I’ve talked about Origins a lot, but I have yet to mention the other movie this follows up. Well, I’m not going to do it by name because, frankly, the hurt is still there. But as far as a sequel to that dumpster fire of toxic masculinity and studio incompetence, plus the choking miasma of however much Aqua Velva Brett Ratner must splash on daily…Forgot where I was going with that.

How much of X3′s budget was spent on cheap cologne? I don’t need an exact number, just a general estimate.

Oh yea, The Wolverine as a follow-up to X3. It’s great. Famke Jannsen’s last turn as Jean Grey is fucking great. It’s shocking what an actor can do when you give them actual lines. She’s there as a figment of Logan’ subconscious guilt and makes more of an impression than she ever did as the Phoenix. Honestly wouldn’t be surprised if the screentime was more or less equal.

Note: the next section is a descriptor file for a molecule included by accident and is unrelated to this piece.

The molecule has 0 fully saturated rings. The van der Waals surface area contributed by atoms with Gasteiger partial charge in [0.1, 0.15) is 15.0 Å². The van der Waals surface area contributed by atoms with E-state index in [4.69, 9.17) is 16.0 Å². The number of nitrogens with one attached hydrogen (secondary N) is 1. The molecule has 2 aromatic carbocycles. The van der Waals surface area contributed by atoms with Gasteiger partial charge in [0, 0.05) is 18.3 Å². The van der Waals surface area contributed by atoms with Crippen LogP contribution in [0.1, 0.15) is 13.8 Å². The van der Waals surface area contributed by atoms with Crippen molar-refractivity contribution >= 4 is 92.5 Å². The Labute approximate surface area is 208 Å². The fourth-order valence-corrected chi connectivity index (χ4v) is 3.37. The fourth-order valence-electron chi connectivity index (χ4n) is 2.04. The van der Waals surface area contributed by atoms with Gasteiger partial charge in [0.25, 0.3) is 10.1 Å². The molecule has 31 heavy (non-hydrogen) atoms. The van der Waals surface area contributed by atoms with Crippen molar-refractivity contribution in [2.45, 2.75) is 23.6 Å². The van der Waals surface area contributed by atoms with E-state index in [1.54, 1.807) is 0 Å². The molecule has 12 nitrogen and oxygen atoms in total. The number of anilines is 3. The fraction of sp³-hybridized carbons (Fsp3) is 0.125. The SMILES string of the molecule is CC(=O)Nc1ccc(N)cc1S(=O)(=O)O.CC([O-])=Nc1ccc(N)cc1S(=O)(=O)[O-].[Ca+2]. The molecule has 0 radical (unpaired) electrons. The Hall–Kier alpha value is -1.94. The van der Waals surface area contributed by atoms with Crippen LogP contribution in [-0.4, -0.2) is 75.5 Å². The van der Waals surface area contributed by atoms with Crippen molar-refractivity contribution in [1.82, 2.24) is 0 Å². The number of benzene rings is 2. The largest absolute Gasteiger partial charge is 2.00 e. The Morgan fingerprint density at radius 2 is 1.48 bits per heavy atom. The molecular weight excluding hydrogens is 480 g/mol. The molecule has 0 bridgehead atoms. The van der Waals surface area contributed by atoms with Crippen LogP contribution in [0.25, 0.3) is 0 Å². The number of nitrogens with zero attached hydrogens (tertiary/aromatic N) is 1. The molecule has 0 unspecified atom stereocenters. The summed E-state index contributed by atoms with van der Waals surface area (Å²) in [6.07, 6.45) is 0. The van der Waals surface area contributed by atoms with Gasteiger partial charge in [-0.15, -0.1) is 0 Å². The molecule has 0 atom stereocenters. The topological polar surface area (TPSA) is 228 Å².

This movie has a lot going for it. As the first X-Men movie to take place entirely in another country, I was expecting it to step in it culturally. Surprisingly, it doesn’t. They kinda gloss over the war crimes committed by Japan, but at least Wolverine doesn’t get all mopey over a dead nazi in this one. Other than that, this movie is overall pretty respectful. I’m not going to call it entirely accurate, but this is also a movie that hinges on tiny robots destroying how you heal so maybe don’t consult it before a big trip to Japan, but as an action movie it’s fine. No, this movie is two pretty trouble free hours.

*checks runtime* 2:18.


Oh, Viper just said being a lesbian makes her a better villain.